Alternative Histories, Alternative Publics

NOTE: This post represents the opinions of the author alone, and not necessarily those of the “Indian Philosophy Blog.”

Many of you may already have read about Penguin India’s decision to recall and pulp all copies of Wendy Doniger’s 2009 book, The Hindus: An Alternative History. in response to a series of legal challenges from a right-wing Hindu group. This decision raises important questions about the foundations of free speech, and especially the freedom to conduct serious and critical scholarly research. There is the issue of whether Indian law provides sufficient protection to scholars—article 295 (A) of the Indian Penal Code makes it a criminal offense to “insult the religious beliefs” of anyone—and there is the potentially larger issue of how we can hope to have, in the world’s largest and most diverse democracy, a space for critical discussion that is protected from censorship and intimidation.

Readers of this blog might know well that India has long traditions of argumentation, and these have always involved “taking the other side seriously”: one of the foundations of Indian philosophical discourse is taking the trouble to read and deeply understand your opponent’s views, presenting those views fairly and in good faith, and then and only then subjecting those views to a reasoned critique. This is not just a courtesy, but an essential precondition of philosophical discourse as such: people like Bhaṭṭa Jayanta would always prefer to engage with positions that were different from their own, rather than to silence them, even when the differences concerned those things that are arguably most important—the existence of God, for example. And some traditions even built the many-sided nature of truth into the very foundations of their philosophy. The politics of outrage and offence, and the struggle to ban and silence competing viewpoints, are antithetical to this long tradition of reasoned debate. They impoverish public discourse and they endanger critique and the kind of truths that depend on critique.

I would like to alert readers to an online petition asking Penguin India to reverse its decision and demanding the revision of the sections of the Indian Penal Code involved in this controversy.

16 thoughts on “Alternative Histories, Alternative Publics

  1. Try being here and arguing for that position. You’d be surprised at how many otherwise reasonable people get all worked up about this. I’d like to think that this is intimately connected with the fact that now serious Sanskritic scholarship has dwindled in the country and can largely be found in Japan and the west.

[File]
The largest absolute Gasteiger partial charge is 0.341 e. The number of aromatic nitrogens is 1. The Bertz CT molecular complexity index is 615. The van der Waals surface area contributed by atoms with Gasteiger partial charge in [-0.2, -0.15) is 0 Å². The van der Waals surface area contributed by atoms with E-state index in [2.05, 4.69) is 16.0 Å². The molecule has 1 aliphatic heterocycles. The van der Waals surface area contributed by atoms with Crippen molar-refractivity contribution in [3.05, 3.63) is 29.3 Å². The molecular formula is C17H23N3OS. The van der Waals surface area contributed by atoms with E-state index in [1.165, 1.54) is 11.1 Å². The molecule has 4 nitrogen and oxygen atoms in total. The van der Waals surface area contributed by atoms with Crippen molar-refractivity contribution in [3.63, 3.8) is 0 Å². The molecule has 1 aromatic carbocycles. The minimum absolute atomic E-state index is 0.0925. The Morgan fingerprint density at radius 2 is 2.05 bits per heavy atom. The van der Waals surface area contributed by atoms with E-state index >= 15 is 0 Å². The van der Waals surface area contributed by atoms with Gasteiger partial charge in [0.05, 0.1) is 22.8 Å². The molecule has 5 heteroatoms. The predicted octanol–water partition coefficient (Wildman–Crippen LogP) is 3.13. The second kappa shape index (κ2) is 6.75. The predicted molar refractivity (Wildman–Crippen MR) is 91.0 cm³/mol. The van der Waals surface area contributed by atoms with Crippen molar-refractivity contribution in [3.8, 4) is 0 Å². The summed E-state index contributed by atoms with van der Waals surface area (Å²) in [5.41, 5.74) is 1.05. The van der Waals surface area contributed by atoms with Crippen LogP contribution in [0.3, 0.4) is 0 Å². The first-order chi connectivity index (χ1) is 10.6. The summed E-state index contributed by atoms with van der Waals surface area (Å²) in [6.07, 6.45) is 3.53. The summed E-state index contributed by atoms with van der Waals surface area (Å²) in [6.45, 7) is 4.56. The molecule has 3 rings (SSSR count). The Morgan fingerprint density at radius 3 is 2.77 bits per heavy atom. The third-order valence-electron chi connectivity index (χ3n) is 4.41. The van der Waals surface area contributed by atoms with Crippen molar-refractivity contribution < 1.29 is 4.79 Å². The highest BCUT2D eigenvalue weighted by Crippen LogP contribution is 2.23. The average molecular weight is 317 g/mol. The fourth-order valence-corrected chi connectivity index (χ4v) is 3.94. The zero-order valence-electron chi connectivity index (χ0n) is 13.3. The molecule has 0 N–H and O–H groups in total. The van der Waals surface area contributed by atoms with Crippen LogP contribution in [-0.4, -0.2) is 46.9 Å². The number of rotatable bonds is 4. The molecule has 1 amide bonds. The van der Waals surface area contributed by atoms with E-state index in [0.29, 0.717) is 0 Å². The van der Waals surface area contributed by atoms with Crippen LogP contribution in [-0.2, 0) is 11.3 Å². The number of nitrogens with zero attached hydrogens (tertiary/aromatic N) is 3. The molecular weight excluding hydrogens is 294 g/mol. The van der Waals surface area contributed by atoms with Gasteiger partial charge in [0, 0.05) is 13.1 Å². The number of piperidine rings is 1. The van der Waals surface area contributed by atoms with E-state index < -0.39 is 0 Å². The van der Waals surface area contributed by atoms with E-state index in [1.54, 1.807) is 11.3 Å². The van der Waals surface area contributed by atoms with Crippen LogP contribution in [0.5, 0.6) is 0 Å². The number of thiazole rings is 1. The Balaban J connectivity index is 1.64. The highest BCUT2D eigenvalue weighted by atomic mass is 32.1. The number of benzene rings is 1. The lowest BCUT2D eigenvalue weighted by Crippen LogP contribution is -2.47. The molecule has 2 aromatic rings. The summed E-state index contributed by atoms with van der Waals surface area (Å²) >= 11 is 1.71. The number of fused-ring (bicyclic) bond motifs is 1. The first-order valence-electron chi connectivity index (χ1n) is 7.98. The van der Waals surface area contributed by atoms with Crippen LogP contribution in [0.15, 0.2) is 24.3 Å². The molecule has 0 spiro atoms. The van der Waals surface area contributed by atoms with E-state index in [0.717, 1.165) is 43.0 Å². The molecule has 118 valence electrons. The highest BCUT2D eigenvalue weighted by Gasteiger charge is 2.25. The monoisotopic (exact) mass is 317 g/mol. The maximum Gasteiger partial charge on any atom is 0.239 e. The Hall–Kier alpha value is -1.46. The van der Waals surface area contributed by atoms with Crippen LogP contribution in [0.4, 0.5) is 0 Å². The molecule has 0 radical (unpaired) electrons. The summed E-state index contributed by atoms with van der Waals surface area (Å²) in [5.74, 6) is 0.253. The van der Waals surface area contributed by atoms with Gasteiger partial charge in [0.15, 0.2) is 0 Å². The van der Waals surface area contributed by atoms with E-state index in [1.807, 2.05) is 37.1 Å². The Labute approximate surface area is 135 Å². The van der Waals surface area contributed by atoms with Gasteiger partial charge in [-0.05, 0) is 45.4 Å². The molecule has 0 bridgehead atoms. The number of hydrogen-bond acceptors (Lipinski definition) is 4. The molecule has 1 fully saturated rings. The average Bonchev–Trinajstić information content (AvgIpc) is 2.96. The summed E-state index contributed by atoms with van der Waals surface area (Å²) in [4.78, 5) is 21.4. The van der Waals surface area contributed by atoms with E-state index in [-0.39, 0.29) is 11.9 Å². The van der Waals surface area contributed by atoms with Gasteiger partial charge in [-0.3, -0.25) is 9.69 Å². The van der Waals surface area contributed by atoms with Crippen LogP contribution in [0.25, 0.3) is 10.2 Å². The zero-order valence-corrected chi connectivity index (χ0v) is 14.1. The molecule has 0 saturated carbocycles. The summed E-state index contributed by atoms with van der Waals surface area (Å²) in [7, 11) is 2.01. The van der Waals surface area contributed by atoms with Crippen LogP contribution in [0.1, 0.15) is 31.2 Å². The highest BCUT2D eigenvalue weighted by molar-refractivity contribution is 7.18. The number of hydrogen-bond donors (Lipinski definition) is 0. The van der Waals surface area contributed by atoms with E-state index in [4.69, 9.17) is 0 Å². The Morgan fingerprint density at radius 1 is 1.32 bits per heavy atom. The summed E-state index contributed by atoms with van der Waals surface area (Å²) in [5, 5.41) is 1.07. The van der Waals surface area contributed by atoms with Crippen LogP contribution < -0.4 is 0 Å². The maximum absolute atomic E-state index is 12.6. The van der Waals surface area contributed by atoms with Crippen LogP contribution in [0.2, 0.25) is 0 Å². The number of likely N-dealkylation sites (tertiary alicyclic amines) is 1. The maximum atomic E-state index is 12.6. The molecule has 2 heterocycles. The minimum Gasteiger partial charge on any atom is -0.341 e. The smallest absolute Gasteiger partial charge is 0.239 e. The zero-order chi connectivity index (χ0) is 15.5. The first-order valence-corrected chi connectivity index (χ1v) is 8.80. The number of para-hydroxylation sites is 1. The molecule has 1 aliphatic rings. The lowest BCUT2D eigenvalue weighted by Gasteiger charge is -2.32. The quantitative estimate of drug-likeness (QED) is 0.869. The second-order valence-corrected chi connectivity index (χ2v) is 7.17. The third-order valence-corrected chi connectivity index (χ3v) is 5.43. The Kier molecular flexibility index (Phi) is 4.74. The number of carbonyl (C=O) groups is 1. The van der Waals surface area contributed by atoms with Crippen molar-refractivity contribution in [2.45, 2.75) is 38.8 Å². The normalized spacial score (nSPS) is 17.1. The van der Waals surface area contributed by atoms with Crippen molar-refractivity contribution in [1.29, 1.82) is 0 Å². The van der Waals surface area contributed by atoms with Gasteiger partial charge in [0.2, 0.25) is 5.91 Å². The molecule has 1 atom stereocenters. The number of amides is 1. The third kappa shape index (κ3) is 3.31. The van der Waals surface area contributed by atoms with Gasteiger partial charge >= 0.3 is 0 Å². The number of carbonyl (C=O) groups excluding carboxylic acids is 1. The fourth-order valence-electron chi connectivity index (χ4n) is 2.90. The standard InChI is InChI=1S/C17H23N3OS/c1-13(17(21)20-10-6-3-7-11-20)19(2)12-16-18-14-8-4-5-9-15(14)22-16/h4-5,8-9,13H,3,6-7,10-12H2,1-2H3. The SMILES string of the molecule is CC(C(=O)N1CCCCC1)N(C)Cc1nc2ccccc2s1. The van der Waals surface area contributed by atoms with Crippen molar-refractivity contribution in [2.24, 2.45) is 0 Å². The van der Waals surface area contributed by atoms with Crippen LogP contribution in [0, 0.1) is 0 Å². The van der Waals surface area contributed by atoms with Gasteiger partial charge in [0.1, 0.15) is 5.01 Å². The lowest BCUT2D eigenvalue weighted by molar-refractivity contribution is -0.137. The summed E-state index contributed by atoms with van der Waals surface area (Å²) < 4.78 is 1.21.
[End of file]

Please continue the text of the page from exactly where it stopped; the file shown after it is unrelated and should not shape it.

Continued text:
• DS, what surprises me is that it would make sense to say that today’s Indian fundamentalism is in many senses a product imported from the West. Why not being proud of India’s argumentative history instead of attacking someone for, e.g., thinking that the Rāmāyaṇa is not history? By the way, the Mahābhārata is traditionally believed to be a itihāsa, whereas the Rāmāyaṇa is traditionally considered an ādikāvya, thus, nothing new and non-traditional in Doniger’s statements —which can and need to be criticised, but from a different standpoint.

      • elisa freschi, absolutely. But, not just historically. A majority of the funding of hindu right organisations come from Indians settled in the US. Moreover, due to the efforts of Malhotra et al. some views seems to have acquired an air of scholarly legitmacy. Just yesterday I read Aditi Banerjee’s 2009 article in the Outlook on Doniger’s book and I kept wondering how many people do I know who can make an informed judgement of that essay. Normally in such cases, a reasonable way out is to perhaps make an appeal to relevant authority. But that’s not an option here, even though Banerjee has a JD and is not a scholar in sanskrit.

        I have found very reasonable people breaking out in to what is nothing more than conspiracy stories of ‘white academic colonialism’. Of course, this is the one of the true legacies of having being colonised, even after almost seventy years of Independence — we are yet to view ourselves straight. Unfortunately, even if the only means to correct this is through education, broader economic and cultural realities do not favour such learning over say, engineering (not to mention the state of education and research here, which is also a bit of a chicken-and-egg issue).

    • DS, your point about the dearth of Sanskritic scholarship seems spot on here. People could read, for example, Shankara’s argument in this Bhashya that the details of the actual depictions of the cosmos in the sacred texts aren’t really important (and hence, there is no need to worry about their contradictions) because the deep point is to recognize our dependence on Brahman. And so on. Without a depth of learning, then everything becomes in some way sacred and unchangeable with no nuance.

      • Yes. In this sense, I think we have some moral obligation to explain that there is an Indian way to deal with the Sacred Texts (e.g., based on the Mīmāṃsā exegesis) which allows for both religious devotion and condemn of any literal fundamentalism.

  2. Elisa, I’m intrigued by the suggestion that this mode of fundamentalism is imported from the west. My hunch would be to press back against that, in this sense: There is a spectrum of of conservative and liberal approaches to history in any robust tradition, and thus, people who would go too far to the right into reactionary views which conflate the mythic past with historical fact.

    It’s not my area of specialization, but I am aware of debates between Indian astronomers (siddhantakas) who would argue with adherents to of the Puranas over the veracity of the cosmological descriptions in the latter. People who cling to the Puranas in this way would be the ancestors of the folks we now speak of.